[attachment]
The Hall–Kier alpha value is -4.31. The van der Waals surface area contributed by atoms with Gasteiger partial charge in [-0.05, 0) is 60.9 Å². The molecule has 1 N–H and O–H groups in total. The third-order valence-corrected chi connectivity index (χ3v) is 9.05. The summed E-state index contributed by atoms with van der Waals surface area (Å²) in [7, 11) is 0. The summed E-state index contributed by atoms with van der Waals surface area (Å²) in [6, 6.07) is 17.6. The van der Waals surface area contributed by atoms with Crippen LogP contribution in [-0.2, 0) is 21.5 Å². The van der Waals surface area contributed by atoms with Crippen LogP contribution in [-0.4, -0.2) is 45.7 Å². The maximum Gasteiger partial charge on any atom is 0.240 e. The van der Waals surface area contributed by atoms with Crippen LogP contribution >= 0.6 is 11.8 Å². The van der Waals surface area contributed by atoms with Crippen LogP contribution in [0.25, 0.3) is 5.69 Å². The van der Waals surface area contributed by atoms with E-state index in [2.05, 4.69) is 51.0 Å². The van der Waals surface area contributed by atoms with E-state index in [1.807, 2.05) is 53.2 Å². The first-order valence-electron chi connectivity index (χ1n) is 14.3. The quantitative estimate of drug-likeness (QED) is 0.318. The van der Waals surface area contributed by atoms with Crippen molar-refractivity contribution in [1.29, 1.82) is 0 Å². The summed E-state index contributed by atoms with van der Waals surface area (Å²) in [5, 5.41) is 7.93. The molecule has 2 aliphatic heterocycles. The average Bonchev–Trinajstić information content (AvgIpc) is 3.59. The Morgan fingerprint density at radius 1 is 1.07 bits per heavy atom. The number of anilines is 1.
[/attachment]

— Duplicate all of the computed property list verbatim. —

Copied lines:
The Hall–Kier alpha value is -4.31. The van der Waals surface area contributed by atoms with Gasteiger partial charge in [-0.05, 0) is 60.9 Å². The molecule has 1 N–H and O–H groups in total. The third-order valence-corrected chi connectivity index (χ3v) is 9.05. The summed E-state index contributed by atoms with van der Waals surface area (Å²) in [7, 11) is 0. The summed E-state index contributed by atoms with van der Waals surface area (Å²) in [6, 6.07) is 17.6. The van der Waals surface area contributed by atoms with Crippen LogP contribution in [-0.2, 0) is 21.5 Å². The van der Waals surface area contributed by atoms with Crippen LogP contribution in [-0.4, -0.2) is 45.7 Å². The maximum Gasteiger partial charge on any atom is 0.240 e. The van der Waals surface area contributed by atoms with Crippen LogP contribution >= 0.6 is 11.8 Å². The van der Waals surface area contributed by atoms with Crippen LogP contribution in [0.25, 0.3) is 5.69 Å². The van der Waals surface area contributed by atoms with E-state index in [2.05, 4.69) is 51.0 Å². The van der Waals surface area contributed by atoms with E-state index in [1.807, 2.05) is 53.2 Å². The first-order valence-electron chi connectivity index (χ1n) is 14.3. The quantitative estimate of drug-likeness (QED) is 0.318. The van der Waals surface area contributed by atoms with Crippen molar-refractivity contribution in [1.29, 1.82) is 0 Å². The summed E-state index contributed by atoms with van der Waals surface area (Å²) in [5, 5.41) is 7.93. The molecule has 2 aliphatic heterocycles. The average Bonchev–Trinajstić information content (AvgIpc) is 3.59. The Morgan fingerprint density at radius 1 is 1.07 bits per heavy atom. The number of anilines is 1.